The son of Italian immigrants, Joseph Henry Garagiola was born in St. Louis on Feb. 12, 1926. His father was a brickyard worker.
The family lived in an Italian American neighborhood known as the Hill. One of his neighbors and childhood playmates was Lawrence Peter Berra, who became better known as the Hall of Fame New York Yankee catcher Yogi Berra.
“Not only was I not the best catcher in the major leagues, I wasn’t even the best catcher on my street,” Mr. Garagiola often said. In fact, Mr. Garagiola was considered the better baseball prospect by most scouts, and he signed a professional contract with the Cardinals when he was 16.
He played for Cardinals farm teams before being drafted into the Army in World War II. He was bound for the Pacific on a troop ship when the war ended.
Back home in 1946, he joined the Cardinals’ major league club as a catcher and reached what may have been the pinnacle of his athletic career in the World Series that year, which the Cardinals won in seven games over the Boston Red Sox. Playing in five games of the series, Mr. Garagiola got six hits in 19 at-bats, including four hits and three RBI in Game 4. He was 20 years old.
The rest of his career never matched the promise of his youth. His batting average plummeted, he was booed by his hometown fans, and he was sent back to the minor leagues.
In June 1950, just when it appeared that his batting skills had returned, he had a collision at first base with Jackie Robinson of the Brooklyn Dodgers. He fell hard, causing a separation of his left shoulder. Never again did he regain his old hitting form.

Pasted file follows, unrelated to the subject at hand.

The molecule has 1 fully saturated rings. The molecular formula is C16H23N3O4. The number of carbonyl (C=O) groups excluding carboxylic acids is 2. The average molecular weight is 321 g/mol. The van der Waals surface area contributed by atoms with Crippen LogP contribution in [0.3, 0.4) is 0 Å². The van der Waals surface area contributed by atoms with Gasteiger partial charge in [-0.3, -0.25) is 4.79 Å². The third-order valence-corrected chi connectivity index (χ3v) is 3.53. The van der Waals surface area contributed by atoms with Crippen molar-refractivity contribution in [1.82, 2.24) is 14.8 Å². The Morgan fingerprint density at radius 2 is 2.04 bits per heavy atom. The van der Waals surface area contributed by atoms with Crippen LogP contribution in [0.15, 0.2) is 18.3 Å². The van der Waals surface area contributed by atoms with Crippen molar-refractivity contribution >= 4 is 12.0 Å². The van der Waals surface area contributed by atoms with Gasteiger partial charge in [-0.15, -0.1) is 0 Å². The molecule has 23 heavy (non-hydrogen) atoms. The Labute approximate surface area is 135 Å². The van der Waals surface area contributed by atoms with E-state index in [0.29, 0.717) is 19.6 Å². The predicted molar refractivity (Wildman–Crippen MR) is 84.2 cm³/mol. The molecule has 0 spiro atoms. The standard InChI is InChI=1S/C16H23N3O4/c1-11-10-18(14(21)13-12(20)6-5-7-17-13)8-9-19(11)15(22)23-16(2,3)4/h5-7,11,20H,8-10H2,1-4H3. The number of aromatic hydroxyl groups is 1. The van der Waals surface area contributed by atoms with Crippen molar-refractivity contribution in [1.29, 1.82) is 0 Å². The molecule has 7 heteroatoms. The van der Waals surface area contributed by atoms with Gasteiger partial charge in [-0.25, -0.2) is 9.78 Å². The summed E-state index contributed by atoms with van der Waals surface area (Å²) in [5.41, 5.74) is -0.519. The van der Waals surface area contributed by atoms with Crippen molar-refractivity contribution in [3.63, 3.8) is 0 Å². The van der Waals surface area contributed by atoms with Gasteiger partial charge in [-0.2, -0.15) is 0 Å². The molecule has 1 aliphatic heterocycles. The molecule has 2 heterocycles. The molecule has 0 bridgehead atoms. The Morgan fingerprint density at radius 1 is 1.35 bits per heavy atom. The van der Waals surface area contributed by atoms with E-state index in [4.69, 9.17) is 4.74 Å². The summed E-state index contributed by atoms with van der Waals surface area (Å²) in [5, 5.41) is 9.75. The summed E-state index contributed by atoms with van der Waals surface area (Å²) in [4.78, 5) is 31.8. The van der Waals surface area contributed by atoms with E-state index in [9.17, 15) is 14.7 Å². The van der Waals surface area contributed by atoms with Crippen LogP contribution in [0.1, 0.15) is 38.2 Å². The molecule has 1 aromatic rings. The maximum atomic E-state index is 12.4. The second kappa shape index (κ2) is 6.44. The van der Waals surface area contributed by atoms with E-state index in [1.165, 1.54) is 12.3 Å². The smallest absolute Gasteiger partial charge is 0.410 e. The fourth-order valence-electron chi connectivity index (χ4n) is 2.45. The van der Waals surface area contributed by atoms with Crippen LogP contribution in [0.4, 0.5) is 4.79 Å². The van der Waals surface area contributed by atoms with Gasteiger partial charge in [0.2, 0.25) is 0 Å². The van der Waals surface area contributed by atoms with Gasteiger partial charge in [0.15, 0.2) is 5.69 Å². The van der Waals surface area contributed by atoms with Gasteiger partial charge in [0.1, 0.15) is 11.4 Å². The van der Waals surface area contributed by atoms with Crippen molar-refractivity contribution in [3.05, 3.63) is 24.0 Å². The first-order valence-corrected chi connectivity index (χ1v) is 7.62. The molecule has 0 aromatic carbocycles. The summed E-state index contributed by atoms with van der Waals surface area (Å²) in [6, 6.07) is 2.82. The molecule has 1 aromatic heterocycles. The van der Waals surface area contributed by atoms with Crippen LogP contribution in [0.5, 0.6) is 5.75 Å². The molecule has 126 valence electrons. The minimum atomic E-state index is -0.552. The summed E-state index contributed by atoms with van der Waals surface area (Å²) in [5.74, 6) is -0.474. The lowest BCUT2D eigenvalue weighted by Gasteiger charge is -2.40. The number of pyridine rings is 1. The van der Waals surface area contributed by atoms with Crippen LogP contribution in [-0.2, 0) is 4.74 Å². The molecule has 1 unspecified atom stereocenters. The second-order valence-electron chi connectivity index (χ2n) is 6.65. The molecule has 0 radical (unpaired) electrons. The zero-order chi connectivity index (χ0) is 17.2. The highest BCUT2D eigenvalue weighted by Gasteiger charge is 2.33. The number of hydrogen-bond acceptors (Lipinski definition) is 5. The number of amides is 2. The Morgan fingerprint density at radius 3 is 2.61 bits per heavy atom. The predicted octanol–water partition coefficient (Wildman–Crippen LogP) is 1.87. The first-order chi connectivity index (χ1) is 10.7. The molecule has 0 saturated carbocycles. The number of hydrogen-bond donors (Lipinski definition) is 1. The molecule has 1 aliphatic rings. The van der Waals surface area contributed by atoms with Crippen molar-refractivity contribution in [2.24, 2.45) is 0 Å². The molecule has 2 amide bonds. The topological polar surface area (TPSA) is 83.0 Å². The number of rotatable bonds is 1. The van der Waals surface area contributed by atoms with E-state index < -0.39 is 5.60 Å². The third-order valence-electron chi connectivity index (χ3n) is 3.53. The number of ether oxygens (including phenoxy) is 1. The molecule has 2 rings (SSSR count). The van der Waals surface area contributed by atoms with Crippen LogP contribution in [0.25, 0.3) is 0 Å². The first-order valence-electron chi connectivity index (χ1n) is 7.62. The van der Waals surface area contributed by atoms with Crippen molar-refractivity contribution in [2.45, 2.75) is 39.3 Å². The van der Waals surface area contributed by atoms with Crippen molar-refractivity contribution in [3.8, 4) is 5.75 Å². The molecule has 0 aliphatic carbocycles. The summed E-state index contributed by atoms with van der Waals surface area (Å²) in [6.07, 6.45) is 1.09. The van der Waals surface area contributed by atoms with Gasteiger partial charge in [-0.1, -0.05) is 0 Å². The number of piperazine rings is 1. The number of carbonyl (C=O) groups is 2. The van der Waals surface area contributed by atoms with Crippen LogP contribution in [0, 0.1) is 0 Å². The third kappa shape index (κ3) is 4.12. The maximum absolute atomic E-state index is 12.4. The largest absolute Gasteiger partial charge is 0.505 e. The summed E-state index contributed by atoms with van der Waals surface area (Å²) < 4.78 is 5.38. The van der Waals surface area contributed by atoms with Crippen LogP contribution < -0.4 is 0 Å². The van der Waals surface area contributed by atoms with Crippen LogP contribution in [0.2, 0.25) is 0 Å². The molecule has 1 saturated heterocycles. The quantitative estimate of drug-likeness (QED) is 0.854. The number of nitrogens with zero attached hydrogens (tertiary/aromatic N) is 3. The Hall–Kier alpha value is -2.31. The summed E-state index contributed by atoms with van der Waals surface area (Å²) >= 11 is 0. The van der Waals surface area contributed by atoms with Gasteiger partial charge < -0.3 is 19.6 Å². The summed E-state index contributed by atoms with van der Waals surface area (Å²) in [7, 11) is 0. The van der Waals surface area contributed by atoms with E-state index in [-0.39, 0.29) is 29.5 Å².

He was traded to the Pirates, then to the Cubs and finally to the New York Giants, where he ended his career. He had no interest, he told the sports media, in “modeling uniforms,” after playing for four of the eight National League teams.
In 1949 Mr. Garagiola married Audrie Ross, the organist at the Cardinals’ ballpark in St. Louis. Besides his wife, survivors include three children, Joseph Garagiola Jr., a general manager of the Arizona Diamondbacks who later became vice president of standards and on-field operations for Major League Baseball; Steve Garagiola, a sports broadcaster in Detroit; and Gina Bridgeman, a writer and former TV reporter in Arizona; and several grandchildren.
After leaving NBC in 1988, Mr. Garagiola spent a season as a baseball commentator for the California Angels. He was a part-time commentator with the Arizona Diamondbacks from 1998 to 2013.
“Each year I don’t play, I get better,” Mr. Garagiola wrote in “Baseball Is a Funny Game.” “The first year on the banquet trail I was a former ballplayer, the second year I was great, the third year one of baseball’s stars, and just last year I was introduced as one of baseball’s immortals. The older I get the more I realize that the worst break I had was playing.”